Audiovisual Installation Recreates Layers Of The Onion Skin
The project was created by Olivier Ratsi, artist and founder of ANTIVJ.
The immersive installation comes to life through perspective effects and music by musician and composer Thomas Vaquié.
Onion Skin combines a physical module, made of two walls that are positioned at right angles of each other, with a video and light projection and a 5.1 sound broadcast. The result is a layered perspective of images, video, and sound.
The audiovisual installation consists of four parts that last about 14 minutes in total. Viewers stand between the two walls that act as large screens as geometric shapes like lines, squares, and triangles are projected onto the screens. The visual presentation uses repetition and scale to create dimensions. The geometric shapes first appear as flat elements and then slowly seem to peel away and reveal a new layer of shapes, which then start to peel away again and reveal another layer. The effect is a hypnotic visual experience that takes viewers through various layers or dimensions.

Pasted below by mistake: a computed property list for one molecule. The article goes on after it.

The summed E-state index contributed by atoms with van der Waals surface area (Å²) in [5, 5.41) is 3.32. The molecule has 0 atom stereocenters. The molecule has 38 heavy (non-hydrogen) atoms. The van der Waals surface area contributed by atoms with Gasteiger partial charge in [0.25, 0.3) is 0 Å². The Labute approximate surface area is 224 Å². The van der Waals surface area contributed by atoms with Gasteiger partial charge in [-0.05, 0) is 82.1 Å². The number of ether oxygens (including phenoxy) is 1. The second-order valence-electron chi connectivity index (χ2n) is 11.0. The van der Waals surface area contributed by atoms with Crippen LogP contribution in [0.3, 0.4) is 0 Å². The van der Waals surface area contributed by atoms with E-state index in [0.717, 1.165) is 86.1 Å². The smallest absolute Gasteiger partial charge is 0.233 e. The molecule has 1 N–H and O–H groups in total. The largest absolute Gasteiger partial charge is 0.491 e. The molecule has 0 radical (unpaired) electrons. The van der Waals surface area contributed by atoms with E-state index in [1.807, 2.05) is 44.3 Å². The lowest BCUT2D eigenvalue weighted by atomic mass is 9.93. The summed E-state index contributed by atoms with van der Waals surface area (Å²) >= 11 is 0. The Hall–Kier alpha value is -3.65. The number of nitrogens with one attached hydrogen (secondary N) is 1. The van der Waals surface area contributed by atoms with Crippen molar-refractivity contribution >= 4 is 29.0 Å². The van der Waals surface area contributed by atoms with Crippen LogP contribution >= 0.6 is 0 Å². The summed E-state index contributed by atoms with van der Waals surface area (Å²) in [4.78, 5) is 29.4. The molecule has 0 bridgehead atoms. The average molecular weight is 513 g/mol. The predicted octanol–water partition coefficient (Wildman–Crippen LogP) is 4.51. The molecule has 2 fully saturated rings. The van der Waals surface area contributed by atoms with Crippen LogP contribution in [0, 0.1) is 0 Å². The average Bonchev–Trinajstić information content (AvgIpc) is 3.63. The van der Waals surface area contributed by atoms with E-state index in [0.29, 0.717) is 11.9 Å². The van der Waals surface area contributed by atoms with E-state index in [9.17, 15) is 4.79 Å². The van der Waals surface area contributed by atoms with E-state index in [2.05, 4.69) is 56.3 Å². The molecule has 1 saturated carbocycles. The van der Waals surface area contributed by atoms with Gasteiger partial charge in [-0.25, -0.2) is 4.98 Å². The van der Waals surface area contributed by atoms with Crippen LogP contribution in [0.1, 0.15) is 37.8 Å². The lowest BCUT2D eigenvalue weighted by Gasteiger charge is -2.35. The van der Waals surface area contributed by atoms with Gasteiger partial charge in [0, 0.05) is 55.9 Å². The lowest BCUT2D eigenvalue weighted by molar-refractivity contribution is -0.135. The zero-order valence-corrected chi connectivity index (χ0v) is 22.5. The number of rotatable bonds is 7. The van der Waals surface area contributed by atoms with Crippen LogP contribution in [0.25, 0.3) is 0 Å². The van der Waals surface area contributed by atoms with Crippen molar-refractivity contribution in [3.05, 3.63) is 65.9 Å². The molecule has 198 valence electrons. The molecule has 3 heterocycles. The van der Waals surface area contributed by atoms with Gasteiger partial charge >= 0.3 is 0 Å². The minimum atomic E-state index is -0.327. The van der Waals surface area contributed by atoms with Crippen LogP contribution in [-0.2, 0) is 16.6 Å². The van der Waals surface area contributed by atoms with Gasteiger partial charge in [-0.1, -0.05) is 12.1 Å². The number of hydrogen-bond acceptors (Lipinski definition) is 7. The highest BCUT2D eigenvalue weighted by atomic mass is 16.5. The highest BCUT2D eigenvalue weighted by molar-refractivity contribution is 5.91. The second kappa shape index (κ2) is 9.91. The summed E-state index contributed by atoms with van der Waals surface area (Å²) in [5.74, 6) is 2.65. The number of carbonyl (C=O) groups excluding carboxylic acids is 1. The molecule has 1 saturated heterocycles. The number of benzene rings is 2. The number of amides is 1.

The visual experience is coupled with the music as each visual element comes with a particular sound. As another layer peels away, a different sound also emerges, thus creating a continuous soundtrack.
On his Vimeo page, the creator Ratsi writes,
The whole experience of the installation is based on a very specific point of view. A precise position from which a new dimension is revealed to the audience by anamorphosis. The simple geometric elements (“peelings”) that seemed to be flat at first suddenly start delimiting a new space. The illusion of a new dimension within the installation slowly appears as the onion skins seem to be leaving their physical surface behind.
The installation presents a graphical interpretation of time and space and creates a hypnotic audiovisual experience to viewers.
The audiovisual installation is the first stage in the Echolyse Project, which features several variations of the concept. The Echolyse Project includes the installations Delta and Pêle-Mêle, which also features music by Thomas Vaquié.
Watch the teaser for the audiovisual installation below.